‘Cannot Be Currencies’: FM Nirmala Sitharaman Spells India’s Stance on Crypto

The Web3 sector in India is currently under regulatory maintenance, with the government gradually deploying rules to safeguard the finances involved with the digital assets industry. Finance Minister Nirmala Sitharaman was asked Friday about India’s stance on cryptocurrencies. Sharing her response, the minister said that cryptocurrencies were not seen or perceived as ‘currency’ in India.

Sitharaman was speaking at the India Today Conclave 2024 on Friday when she was asked if the recent bull run in the crypto sector had nudged to government to think about the position of cryptocurrencies in India’s financial space.

In response to the question, Sitharaman reportedly said, “Its (the government’s) position has always been this, that assets created in the name of crypto can be assets for trading, assets for money making and assets for many other things. We haven’t regulated them then, and we haven’t regulated them now. But they cannot be currencies and that’s the Government of India’s position.”

Sitharaman’s statement comes when the crypto sector is on an upward trajectory. Owing to a massive inflow of capital into BTC through US-approved ETFs, Bitcoin price surged to an all-time high of over $73,700 (roughly Rs. 61 lakh) this week. Most popular cryptocurrencies tailed behind BTC on the surge trail, taking the crypto market capitalisation to over $2.7 trillion (roughly Rs. 2,23,78,585 crore).

With features like instant settlements of hefty payments, cheap cross-border money transfers, anonymous transactions, and capability to support tokenisation, the crypto sector offers several reasons for investors to consider them as an alternative to traditional markets.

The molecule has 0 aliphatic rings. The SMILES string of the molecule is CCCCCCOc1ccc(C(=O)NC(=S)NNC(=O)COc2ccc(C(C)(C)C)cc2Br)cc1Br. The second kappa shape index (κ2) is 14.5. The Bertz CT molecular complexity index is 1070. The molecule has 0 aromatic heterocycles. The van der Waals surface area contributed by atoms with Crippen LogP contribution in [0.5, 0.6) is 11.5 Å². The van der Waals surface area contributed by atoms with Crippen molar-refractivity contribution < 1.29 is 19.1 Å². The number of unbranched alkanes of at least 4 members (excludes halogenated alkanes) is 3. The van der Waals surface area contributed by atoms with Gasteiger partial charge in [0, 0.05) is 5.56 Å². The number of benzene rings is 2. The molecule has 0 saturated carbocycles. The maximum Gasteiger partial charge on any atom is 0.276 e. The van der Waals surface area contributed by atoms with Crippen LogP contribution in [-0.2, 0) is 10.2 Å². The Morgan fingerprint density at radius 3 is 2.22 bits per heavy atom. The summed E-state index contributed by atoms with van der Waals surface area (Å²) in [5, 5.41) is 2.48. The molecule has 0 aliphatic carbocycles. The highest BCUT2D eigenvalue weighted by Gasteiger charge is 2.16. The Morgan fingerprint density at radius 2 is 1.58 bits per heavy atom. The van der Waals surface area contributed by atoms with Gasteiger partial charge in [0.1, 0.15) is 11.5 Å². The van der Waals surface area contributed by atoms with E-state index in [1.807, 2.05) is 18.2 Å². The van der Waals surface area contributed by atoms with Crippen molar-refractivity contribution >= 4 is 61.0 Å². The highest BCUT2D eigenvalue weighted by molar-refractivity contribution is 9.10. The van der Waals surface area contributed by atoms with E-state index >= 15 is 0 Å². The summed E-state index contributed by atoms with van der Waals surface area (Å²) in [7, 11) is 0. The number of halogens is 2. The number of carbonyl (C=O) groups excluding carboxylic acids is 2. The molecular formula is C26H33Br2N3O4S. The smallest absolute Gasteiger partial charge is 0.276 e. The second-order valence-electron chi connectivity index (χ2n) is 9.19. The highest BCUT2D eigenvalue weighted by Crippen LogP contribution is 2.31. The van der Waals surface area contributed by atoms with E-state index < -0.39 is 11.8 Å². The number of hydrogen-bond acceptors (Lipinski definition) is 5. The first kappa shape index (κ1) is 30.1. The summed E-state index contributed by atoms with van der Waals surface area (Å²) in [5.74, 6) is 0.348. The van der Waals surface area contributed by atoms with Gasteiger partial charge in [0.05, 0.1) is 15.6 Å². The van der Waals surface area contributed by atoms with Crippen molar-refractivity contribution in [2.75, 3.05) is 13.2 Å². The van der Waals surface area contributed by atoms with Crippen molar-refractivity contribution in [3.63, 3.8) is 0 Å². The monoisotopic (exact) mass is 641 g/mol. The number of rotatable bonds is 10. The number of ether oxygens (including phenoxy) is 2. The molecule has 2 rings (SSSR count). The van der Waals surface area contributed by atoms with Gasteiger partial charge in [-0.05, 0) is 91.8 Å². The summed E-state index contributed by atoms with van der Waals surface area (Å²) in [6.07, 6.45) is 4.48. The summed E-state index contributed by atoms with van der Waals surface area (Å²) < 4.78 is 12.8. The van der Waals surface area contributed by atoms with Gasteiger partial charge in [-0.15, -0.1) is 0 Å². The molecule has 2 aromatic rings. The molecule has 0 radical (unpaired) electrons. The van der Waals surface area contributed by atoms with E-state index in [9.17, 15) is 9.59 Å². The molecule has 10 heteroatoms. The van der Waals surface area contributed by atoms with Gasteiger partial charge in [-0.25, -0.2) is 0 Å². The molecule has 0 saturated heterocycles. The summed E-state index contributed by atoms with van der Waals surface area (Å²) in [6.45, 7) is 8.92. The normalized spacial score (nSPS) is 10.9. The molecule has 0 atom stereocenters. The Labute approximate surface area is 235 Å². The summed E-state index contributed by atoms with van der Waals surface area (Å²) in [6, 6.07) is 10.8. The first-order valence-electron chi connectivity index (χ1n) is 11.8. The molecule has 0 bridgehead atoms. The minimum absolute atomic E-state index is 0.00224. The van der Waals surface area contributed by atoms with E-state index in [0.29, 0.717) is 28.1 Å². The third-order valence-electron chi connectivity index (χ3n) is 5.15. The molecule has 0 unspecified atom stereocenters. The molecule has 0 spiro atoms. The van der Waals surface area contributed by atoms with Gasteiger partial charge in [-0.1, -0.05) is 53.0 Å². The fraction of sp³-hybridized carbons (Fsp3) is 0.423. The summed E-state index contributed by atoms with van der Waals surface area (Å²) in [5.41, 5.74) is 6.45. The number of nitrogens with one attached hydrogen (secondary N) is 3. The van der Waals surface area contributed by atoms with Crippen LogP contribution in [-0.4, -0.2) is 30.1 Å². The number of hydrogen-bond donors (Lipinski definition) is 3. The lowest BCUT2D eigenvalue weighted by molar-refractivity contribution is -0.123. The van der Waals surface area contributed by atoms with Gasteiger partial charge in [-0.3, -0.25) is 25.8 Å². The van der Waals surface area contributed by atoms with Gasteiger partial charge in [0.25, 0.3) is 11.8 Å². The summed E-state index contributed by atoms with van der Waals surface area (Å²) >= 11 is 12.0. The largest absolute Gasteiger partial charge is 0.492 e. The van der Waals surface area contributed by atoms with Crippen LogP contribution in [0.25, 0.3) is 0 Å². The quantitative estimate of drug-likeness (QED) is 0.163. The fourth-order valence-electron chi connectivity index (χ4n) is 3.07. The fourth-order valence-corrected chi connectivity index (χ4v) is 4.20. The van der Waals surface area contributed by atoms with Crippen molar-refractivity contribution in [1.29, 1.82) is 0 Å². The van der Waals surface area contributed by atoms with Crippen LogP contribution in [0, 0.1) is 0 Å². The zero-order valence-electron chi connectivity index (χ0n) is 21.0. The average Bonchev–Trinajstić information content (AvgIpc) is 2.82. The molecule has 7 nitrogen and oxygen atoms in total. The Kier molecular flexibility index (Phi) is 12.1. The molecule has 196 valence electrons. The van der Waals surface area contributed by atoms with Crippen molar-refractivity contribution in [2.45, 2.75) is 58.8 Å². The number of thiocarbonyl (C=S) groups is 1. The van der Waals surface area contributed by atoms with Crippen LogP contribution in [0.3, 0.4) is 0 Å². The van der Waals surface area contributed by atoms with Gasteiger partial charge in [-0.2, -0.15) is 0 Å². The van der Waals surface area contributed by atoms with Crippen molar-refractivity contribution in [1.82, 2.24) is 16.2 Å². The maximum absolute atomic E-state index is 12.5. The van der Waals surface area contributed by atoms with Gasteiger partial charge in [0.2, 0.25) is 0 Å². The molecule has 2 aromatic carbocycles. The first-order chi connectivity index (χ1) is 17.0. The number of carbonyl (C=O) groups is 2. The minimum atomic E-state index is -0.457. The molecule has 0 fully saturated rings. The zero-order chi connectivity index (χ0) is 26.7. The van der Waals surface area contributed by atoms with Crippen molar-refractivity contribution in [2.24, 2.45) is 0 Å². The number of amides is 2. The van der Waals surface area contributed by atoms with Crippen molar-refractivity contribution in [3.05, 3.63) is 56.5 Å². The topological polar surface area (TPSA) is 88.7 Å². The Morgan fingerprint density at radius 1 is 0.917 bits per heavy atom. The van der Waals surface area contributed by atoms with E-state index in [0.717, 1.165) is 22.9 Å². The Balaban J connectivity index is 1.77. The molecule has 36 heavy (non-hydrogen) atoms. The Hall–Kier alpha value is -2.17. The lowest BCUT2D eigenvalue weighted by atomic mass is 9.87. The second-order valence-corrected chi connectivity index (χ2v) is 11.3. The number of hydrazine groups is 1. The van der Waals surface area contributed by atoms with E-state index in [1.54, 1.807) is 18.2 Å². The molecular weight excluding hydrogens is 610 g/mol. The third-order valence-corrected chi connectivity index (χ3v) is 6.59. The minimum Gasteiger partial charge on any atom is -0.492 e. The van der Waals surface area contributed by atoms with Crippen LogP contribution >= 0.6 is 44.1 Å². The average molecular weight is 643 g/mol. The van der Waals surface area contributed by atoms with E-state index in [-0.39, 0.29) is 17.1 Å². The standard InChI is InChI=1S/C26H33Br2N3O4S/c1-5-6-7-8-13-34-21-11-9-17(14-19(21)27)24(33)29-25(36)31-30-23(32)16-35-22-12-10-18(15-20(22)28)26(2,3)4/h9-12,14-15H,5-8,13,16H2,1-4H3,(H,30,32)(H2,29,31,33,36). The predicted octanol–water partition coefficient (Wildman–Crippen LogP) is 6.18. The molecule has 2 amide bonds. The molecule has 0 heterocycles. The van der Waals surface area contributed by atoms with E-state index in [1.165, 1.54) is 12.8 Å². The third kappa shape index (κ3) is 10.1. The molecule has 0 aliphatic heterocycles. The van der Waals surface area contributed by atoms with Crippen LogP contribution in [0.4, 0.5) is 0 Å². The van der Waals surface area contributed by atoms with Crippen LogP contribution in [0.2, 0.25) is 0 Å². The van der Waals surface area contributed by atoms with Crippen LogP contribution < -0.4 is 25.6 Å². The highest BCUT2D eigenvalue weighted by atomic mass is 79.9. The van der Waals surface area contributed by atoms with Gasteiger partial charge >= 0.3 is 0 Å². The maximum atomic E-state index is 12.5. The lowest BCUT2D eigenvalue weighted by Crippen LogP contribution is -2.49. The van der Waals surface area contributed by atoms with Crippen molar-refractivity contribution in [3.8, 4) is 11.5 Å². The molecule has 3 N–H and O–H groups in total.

In fact, earlier this week, the chief of the Securities and Exchange Board of India (SEBI) cited some of these crypto features while addressing concerns around a potential investor exodus from the traditional markets space towards options like crypto.

The Indian finance minister, however, maintained an unfazed approach towards the developments currently shaping the crypto industry. She also explained the government’s reason of drafting a crypto roadmap for the G20 nations under its presidency last year.

“Currencies are to be issued with a fiat of the government or the central bank of the day. And it is still unregulated in India. If one country regulates it and others don’t, it will be an easy way of moving money, round-tripping, funding drugs or even terrorism. That is why we thought it fit to raise it in the G20 forum, because as it is so technology-driven, it will have a bearing on cross-border payments,” Sitharaman reportedly added.

Supported by blockchain technologies, cryptocurrencies like Bitcoin and Ether are digital assets that carry financial values. For now, trading and holding cryptocurrencies is not illegal in India. Companies operating in the crypto sector must comply with anti-money laundering laws and KYC mandates to ensure crypto funds are not misused for unlawful activities.

To maintain some track of these largely anonymous crypto transactions, the current taxation policy in the country mandates one percent TDS on each crypto transaction. A tax of 30 percent is also levied on crypto profits in the country.

Is the Samsung Galaxy Z Flip 5 the best foldable phone you can buy in India right now? We discuss the company’s new clamshell-style foldable handset on the latest episode of Orbital, the Gadgets 360 podcast. Orbital is available on Spotify, Gaana, JioSaavn, Google Podcasts, Apple Podcasts, Amazon Music and wherever you get your podcasts.

About the Author

You may also like these